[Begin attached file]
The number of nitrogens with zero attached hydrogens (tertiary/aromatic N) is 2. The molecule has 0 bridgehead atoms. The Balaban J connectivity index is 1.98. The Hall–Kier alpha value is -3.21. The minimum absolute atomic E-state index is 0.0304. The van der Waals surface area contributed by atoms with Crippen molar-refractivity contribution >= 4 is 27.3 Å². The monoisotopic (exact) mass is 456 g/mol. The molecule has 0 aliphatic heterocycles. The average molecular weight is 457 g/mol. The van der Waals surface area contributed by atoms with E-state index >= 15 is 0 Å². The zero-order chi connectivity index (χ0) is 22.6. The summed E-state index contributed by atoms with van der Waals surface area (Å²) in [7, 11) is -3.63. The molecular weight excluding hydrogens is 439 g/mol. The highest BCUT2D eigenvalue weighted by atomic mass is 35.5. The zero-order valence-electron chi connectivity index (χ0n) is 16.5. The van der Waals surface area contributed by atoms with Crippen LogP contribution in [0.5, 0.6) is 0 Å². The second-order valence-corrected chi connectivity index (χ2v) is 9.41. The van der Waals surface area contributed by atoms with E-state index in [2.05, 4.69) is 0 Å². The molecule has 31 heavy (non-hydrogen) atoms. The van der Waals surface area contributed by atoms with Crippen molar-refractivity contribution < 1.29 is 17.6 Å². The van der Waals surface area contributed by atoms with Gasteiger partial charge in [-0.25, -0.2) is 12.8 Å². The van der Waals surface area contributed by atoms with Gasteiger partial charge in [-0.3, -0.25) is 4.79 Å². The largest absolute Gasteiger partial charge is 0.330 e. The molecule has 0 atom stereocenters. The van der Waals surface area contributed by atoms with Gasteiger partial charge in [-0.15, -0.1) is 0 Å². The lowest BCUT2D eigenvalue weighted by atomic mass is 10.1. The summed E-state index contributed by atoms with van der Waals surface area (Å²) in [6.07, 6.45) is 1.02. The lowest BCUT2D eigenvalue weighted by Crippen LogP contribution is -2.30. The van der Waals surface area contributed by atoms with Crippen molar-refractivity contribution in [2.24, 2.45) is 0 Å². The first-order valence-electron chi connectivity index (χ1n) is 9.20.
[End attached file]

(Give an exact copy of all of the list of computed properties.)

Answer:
The number of nitrogens with zero attached hydrogens (tertiary/aromatic N) is 2. The molecule has 0 bridgehead atoms. The Balaban J connectivity index is 1.98. The Hall–Kier alpha value is -3.21. The minimum absolute atomic E-state index is 0.0304. The van der Waals surface area contributed by atoms with Crippen molar-refractivity contribution >= 4 is 27.3 Å². The monoisotopic (exact) mass is 456 g/mol. The molecule has 0 aliphatic heterocycles. The average molecular weight is 457 g/mol. The van der Waals surface area contributed by atoms with E-state index >= 15 is 0 Å². The zero-order chi connectivity index (χ0) is 22.6. The summed E-state index contributed by atoms with van der Waals surface area (Å²) in [7, 11) is -3.63. The molecular weight excluding hydrogens is 439 g/mol. The highest BCUT2D eigenvalue weighted by atomic mass is 35.5. The zero-order valence-electron chi connectivity index (χ0n) is 16.5. The van der Waals surface area contributed by atoms with Crippen LogP contribution in [0.5, 0.6) is 0 Å². The second-order valence-corrected chi connectivity index (χ2v) is 9.41. The van der Waals surface area contributed by atoms with E-state index in [2.05, 4.69) is 0 Å². The molecule has 31 heavy (non-hydrogen) atoms. The van der Waals surface area contributed by atoms with Crippen molar-refractivity contribution < 1.29 is 17.6 Å². The van der Waals surface area contributed by atoms with Gasteiger partial charge in [-0.25, -0.2) is 12.8 Å². The van der Waals surface area contributed by atoms with Gasteiger partial charge in [-0.3, -0.25) is 4.79 Å². The largest absolute Gasteiger partial charge is 0.330 e. The molecule has 0 atom stereocenters. The van der Waals surface area contributed by atoms with Gasteiger partial charge in [-0.15, -0.1) is 0 Å². The lowest BCUT2D eigenvalue weighted by atomic mass is 10.1. The summed E-state index contributed by atoms with van der Waals surface area (Å²) in [6.07, 6.45) is 1.02. The lowest BCUT2D eigenvalue weighted by Crippen LogP contribution is -2.30. The van der Waals surface area contributed by atoms with Crippen molar-refractivity contribution in [2.24, 2.45) is 0 Å². The first-order valence-electron chi connectivity index (χ1n) is 9.20.